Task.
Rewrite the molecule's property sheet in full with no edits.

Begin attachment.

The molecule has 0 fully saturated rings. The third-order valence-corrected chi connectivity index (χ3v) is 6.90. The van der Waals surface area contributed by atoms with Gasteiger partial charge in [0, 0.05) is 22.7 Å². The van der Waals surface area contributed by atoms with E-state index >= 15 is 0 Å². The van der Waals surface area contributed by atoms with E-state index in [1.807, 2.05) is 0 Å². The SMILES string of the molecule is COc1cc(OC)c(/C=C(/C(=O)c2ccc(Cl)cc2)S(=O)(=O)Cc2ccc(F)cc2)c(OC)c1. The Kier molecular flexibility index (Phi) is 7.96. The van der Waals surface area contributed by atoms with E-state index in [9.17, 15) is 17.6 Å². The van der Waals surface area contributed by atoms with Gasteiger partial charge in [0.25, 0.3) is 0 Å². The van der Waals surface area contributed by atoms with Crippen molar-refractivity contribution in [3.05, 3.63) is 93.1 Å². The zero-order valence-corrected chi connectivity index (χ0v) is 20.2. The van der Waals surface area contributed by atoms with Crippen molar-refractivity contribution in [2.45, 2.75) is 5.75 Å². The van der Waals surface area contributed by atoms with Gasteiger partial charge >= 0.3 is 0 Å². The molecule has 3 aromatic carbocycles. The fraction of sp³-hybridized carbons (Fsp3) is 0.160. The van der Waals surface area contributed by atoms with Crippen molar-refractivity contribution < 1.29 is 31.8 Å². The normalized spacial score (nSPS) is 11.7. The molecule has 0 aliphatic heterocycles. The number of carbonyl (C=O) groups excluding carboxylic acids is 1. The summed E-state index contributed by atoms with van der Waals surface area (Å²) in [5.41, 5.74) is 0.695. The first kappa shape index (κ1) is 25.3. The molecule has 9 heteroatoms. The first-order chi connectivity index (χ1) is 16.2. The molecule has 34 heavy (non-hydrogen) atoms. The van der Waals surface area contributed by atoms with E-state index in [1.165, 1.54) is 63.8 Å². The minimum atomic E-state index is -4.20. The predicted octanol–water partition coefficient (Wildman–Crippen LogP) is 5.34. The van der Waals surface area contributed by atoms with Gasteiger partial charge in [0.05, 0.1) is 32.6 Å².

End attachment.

The molecule has 0 fully saturated rings. The third-order valence-corrected chi connectivity index (χ3v) is 6.90. The van der Waals surface area contributed by atoms with Gasteiger partial charge in [0, 0.05) is 22.7 Å². The van der Waals surface area contributed by atoms with E-state index >= 15 is 0 Å². The van der Waals surface area contributed by atoms with E-state index in [1.807, 2.05) is 0 Å². The SMILES string of the molecule is COc1cc(OC)c(/C=C(/C(=O)c2ccc(Cl)cc2)S(=O)(=O)Cc2ccc(F)cc2)c(OC)c1. The Kier molecular flexibility index (Phi) is 7.96. The van der Waals surface area contributed by atoms with E-state index in [9.17, 15) is 17.6 Å². The van der Waals surface area contributed by atoms with Gasteiger partial charge in [0.25, 0.3) is 0 Å². The van der Waals surface area contributed by atoms with Crippen molar-refractivity contribution in [3.05, 3.63) is 93.1 Å². The zero-order valence-corrected chi connectivity index (χ0v) is 20.2. The van der Waals surface area contributed by atoms with Crippen molar-refractivity contribution in [2.45, 2.75) is 5.75 Å². The van der Waals surface area contributed by atoms with Gasteiger partial charge >= 0.3 is 0 Å². The molecule has 3 aromatic carbocycles. The fraction of sp³-hybridized carbons (Fsp3) is 0.160. The van der Waals surface area contributed by atoms with Crippen molar-refractivity contribution < 1.29 is 31.8 Å². The normalized spacial score (nSPS) is 11.7. The molecule has 0 aliphatic heterocycles. The number of carbonyl (C=O) groups excluding carboxylic acids is 1. The summed E-state index contributed by atoms with van der Waals surface area (Å²) in [5.41, 5.74) is 0.695. The first kappa shape index (κ1) is 25.3. The molecule has 9 heteroatoms. The first-order chi connectivity index (χ1) is 16.2. The molecule has 34 heavy (non-hydrogen) atoms. The van der Waals surface area contributed by atoms with E-state index in [1.165, 1.54) is 63.8 Å². The minimum atomic E-state index is -4.20. The predicted octanol–water partition coefficient (Wildman–Crippen LogP) is 5.34. The van der Waals surface area contributed by atoms with Gasteiger partial charge in [0.05, 0.1) is 32.6 Å².